Fly me to the moon…again

Nathan Smith

     On July 20, 1969, Neil Armstrong and Buzz Aldrin became the first humans to ever set foot on a celestial object away from Earth, our moon.  This ended the space race between the US and the USSR, and made a more profound statement than most people realize: We are a part of this universe, and we will not be chained to Earth.

     It wasn’t until 1971 that the Apollo spacecraft 14 and 15 were sent into space as the next manned missions to the lunar surface.  Just one year after that, the Apollo spacecraft 16 and 17 followed, with 17 marking the final manned moon landing to date.  But, December 14, 1972 will not long be known as the last day man ever set foot on the moon.

     On October 9 of this year, we sent new probes to the moon in hope of finding frozen water under its surface.  The Lunar Crater and Observation Sensing Satellite – LCROSS – NASA’s latest robotic spacecraft, was launched on June 18 with its companion, the Lunar Reconnaissance Orbiter – LRO – aboard an Atlas V rocket.

      There seems to be some misconceptions floating around – even inside professional newspapers – about what actually happened during this mission.  On October 9, LRO went into orbit around the moon.  LCROSS crash landed inside the Cabeus crater on the lunar surface, preparing to survey the lunar structure below its impact site.  Despite the severely watered down stories that have been thrown around, these two spacecraft did not, in fact, simply crash into the surface.  The reason for the crash landing of the LCROSS probe was due to its mission classification, which scheduled it for an impact landing.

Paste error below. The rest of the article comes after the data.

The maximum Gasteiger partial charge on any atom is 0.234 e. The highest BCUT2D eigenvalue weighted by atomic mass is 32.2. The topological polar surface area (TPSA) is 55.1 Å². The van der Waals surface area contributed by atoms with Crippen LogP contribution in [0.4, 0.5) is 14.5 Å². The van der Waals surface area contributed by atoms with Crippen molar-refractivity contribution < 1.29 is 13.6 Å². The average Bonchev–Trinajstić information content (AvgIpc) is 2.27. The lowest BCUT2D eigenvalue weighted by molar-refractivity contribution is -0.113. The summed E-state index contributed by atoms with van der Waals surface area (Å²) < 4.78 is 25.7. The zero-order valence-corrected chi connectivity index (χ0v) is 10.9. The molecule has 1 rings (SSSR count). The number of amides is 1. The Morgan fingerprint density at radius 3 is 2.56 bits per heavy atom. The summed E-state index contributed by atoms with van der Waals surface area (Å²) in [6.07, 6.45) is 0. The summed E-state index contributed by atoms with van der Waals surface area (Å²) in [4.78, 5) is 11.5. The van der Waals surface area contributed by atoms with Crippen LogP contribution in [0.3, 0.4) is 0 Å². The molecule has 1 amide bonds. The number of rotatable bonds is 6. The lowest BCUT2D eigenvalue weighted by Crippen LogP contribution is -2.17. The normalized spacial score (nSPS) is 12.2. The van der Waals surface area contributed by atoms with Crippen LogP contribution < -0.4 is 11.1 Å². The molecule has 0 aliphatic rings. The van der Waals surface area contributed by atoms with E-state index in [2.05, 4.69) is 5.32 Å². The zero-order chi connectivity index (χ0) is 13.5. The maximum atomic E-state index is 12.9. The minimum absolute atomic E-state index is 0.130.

As you read this, LCROSS and LRO are surveying the moon, inside and out, searching for signs of frozen water.

      As for whether or not LCROSS will find water on the moon, is too soon to say.  It was the Clementine and Lunar Prospector missions – predecessor spacecraft to LCROSS — that first hinted at there being frozen water on the moon, but these findings are still somewhat theoretical (if not hypothetical).  The discovery of frozen water will determine whether or not a moon base can be constructed. Whether or not water is found on our moon, this mission will still pave the way for NASA’s plans to further explore our solar system.

     The interesting thing about science fiction is that it allows its readers to journey to a fantastic place; one that most likely could not be reached by orthodox physics and thermodynamics.  You may be surprised to learn that much of the sci-fi genre is not too far out of reach.

      By 2016, the International Space Station will be retired, and most of its modules will be used in the construction of the future base on the lunar surface. This moon base will be funded and operated by the National Aeronautics and Space Association (NASA) and the European Space Agency (ESA).  However, before the construction of this moon base, NASA plans to send another manned mission to the lunar surface before 2020, opening up the door for future human colonization of our moon. From there, plans will begin for the first manned mission to the Mars surface.